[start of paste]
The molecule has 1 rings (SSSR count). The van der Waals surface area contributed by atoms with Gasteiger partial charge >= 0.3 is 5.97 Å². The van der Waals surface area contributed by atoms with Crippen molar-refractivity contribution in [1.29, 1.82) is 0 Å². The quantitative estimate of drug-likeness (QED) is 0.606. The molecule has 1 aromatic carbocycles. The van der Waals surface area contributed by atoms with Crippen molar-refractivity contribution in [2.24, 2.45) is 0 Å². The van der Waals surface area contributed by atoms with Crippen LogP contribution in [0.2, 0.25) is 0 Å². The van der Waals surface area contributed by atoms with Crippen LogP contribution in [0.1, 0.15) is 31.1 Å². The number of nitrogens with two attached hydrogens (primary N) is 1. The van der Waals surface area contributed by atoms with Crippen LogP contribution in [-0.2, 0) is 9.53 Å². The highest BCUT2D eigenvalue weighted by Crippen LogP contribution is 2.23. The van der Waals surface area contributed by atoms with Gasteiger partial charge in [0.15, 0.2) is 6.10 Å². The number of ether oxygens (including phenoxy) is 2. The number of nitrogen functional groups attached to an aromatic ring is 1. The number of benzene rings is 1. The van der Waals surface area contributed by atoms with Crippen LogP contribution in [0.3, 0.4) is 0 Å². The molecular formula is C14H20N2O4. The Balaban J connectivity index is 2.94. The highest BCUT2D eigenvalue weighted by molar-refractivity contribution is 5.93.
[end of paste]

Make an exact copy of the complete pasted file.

The molecule has 1 rings (SSSR count). The van der Waals surface area contributed by atoms with Gasteiger partial charge >= 0.3 is 5.97 Å². The van der Waals surface area contributed by atoms with Crippen molar-refractivity contribution in [1.29, 1.82) is 0 Å². The quantitative estimate of drug-likeness (QED) is 0.606. The molecule has 1 aromatic carbocycles. The van der Waals surface area contributed by atoms with Crippen molar-refractivity contribution in [2.24, 2.45) is 0 Å². The van der Waals surface area contributed by atoms with Crippen LogP contribution in [0.2, 0.25) is 0 Å². The van der Waals surface area contributed by atoms with Crippen LogP contribution in [0.1, 0.15) is 31.1 Å². The number of nitrogens with two attached hydrogens (primary N) is 1. The van der Waals surface area contributed by atoms with Crippen LogP contribution in [-0.2, 0) is 9.53 Å². The highest BCUT2D eigenvalue weighted by Crippen LogP contribution is 2.23. The van der Waals surface area contributed by atoms with Gasteiger partial charge in [0.15, 0.2) is 6.10 Å². The number of ether oxygens (including phenoxy) is 2. The number of nitrogen functional groups attached to an aromatic ring is 1. The number of benzene rings is 1. The van der Waals surface area contributed by atoms with Crippen LogP contribution in [0.3, 0.4) is 0 Å². The molecular formula is C14H20N2O4. The Balaban J connectivity index is 2.94. The highest BCUT2D eigenvalue weighted by molar-refractivity contribution is 5.93.